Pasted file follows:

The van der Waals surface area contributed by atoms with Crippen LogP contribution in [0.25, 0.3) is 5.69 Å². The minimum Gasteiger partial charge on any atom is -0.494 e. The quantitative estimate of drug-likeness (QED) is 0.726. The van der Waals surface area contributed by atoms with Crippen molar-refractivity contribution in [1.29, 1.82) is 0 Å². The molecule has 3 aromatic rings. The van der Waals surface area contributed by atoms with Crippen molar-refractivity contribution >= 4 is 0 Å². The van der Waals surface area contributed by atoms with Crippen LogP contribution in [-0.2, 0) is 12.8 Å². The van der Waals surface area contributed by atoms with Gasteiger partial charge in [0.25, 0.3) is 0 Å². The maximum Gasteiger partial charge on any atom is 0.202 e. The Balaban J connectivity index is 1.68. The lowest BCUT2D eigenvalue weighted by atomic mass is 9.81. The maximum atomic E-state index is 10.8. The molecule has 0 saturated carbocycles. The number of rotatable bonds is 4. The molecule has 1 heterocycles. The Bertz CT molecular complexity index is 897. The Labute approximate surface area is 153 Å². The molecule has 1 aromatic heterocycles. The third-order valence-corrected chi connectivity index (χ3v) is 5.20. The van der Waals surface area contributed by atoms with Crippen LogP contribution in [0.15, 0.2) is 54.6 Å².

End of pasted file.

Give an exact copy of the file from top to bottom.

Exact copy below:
The van der Waals surface area contributed by atoms with Crippen LogP contribution in [0.25, 0.3) is 5.69 Å². The minimum Gasteiger partial charge on any atom is -0.494 e. The quantitative estimate of drug-likeness (QED) is 0.726. The van der Waals surface area contributed by atoms with Crippen molar-refractivity contribution in [1.29, 1.82) is 0 Å². The molecule has 3 aromatic rings. The van der Waals surface area contributed by atoms with Crippen molar-refractivity contribution >= 4 is 0 Å². The van der Waals surface area contributed by atoms with Crippen LogP contribution in [-0.2, 0) is 12.8 Å². The van der Waals surface area contributed by atoms with Gasteiger partial charge in [0.25, 0.3) is 0 Å². The maximum Gasteiger partial charge on any atom is 0.202 e. The Balaban J connectivity index is 1.68. The lowest BCUT2D eigenvalue weighted by atomic mass is 9.81. The maximum atomic E-state index is 10.8. The molecule has 0 saturated carbocycles. The number of rotatable bonds is 4. The molecule has 1 heterocycles. The Bertz CT molecular complexity index is 897. The Labute approximate surface area is 153 Å². The molecule has 1 aromatic heterocycles. The third-order valence-corrected chi connectivity index (χ3v) is 5.20. The van der Waals surface area contributed by atoms with Crippen LogP contribution in [0.15, 0.2) is 54.6 Å².